European stocks closed lower Friday as investors paused for breath after recent gains and digested the latest data on manufacturing and services activity in the euro zone.
The pan-European Euro Stoxx 600 Index ended the day down 0.7 percent provisionally with the German Dax and France's CAC 40 both down by 0.4 percent. The FTSE 100 closed flat on the day
The banking sector was the worst performer after a rally in the previous session aided by the weaker dollar following the rate decision by the U.S. Federal Reserve.
There was bad news for euro zone on Friday with the latest flash purchasing manager's index (PMI) falling to a near two-year low, indicating that the economic upturn in the region is fragile and failing to achieve any real traction. The preliminary PMI from Markit showed that business activity in the 19-country region fell to 52.6 in September versus 52.9 in August and below market expectations.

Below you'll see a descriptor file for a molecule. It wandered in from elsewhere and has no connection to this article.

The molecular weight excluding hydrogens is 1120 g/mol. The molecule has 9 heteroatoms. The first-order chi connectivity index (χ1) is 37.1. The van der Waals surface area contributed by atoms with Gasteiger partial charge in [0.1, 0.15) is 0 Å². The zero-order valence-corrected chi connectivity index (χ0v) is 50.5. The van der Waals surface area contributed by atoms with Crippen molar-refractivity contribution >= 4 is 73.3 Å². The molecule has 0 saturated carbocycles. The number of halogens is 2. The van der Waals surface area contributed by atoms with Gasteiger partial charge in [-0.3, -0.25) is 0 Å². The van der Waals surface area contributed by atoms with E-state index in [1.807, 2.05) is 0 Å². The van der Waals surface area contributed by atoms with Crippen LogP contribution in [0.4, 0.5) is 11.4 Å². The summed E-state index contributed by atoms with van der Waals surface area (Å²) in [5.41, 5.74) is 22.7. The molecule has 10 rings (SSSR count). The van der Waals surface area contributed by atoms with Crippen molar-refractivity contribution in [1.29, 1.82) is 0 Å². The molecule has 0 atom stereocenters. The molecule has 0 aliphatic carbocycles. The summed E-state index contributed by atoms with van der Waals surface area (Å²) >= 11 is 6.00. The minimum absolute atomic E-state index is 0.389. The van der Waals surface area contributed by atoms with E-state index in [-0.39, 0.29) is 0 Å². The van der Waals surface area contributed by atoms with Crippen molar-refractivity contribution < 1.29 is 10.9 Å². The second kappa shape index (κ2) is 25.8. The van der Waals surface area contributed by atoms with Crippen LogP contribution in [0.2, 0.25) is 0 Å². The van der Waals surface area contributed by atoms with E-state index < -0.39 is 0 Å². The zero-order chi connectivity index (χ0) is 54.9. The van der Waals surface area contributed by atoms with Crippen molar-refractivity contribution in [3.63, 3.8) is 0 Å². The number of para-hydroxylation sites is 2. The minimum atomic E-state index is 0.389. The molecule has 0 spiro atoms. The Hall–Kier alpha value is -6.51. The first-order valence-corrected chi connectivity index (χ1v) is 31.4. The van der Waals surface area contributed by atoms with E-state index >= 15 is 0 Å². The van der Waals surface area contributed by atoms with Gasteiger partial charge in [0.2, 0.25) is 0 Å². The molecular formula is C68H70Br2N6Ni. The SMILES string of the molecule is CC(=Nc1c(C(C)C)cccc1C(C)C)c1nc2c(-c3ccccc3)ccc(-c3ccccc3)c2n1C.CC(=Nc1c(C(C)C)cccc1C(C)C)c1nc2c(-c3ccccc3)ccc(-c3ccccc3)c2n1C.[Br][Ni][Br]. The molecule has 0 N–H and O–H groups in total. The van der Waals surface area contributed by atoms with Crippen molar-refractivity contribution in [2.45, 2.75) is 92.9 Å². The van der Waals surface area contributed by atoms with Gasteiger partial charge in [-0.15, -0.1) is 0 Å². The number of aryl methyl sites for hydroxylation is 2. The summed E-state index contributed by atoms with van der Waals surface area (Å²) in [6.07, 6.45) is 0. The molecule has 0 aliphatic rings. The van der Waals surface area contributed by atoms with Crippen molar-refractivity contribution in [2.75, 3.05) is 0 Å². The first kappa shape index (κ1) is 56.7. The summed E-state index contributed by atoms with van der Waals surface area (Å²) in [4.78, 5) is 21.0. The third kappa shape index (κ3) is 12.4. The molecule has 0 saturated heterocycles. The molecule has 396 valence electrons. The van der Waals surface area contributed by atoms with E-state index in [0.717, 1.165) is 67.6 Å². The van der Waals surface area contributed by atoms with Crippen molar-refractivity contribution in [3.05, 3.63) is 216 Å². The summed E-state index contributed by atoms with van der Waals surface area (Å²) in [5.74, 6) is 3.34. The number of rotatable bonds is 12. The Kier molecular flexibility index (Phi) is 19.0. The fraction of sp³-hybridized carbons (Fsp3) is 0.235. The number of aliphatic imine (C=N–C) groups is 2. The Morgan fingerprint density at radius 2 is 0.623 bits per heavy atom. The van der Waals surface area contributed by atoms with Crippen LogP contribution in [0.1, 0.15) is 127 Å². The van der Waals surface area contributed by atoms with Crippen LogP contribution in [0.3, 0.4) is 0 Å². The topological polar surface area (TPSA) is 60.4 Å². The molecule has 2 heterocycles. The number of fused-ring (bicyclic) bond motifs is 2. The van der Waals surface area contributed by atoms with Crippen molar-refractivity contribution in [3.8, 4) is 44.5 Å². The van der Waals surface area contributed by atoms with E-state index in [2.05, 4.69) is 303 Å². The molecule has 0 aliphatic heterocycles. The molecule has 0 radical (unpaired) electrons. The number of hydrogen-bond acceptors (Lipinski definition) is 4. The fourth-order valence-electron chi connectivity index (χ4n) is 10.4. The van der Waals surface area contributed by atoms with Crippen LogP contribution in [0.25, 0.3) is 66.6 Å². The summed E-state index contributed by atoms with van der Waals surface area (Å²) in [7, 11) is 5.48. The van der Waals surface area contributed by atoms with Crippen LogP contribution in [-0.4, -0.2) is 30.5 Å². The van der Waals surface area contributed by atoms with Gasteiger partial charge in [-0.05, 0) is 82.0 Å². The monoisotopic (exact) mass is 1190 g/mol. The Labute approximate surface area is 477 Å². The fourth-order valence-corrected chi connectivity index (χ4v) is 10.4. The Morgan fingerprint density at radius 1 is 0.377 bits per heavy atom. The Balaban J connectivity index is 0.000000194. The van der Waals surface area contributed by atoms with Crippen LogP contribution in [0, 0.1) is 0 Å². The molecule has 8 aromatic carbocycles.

Stephen Brown, a European economist at Capital Economics, believes that pressure on the European Central Bank to take action will continue to mount. "We expect it to announce an extension of its asset purchase program in December, if not before."
In the U.S., Wall Street was also slightly lower with the Dow Jones Industrial Average off 0.3 percent and the broader S&P500 down 0.23 percent.
In Asia, markets were mixed on Friday. Japanese stocks were trading lower after returning from a one-day holiday on Thursday, having rallied on Wednesday when the Bank of Japan (BOJ) announced an overhaul of its monetary policy framework.
In U.S. politics, Democratic presidential nominee Hillary Clinton proposed raising taxes on inherited property to 65 percent for the largest estates as she bolstered plans for tax hikes on the wealthiest Americans, Reuters reported on Thursday.
In stocks news, Mike Ashley has been named CEO of U.K. retailer Sports Direct, the company he founded. Shares of the firm rose 5.5 percent.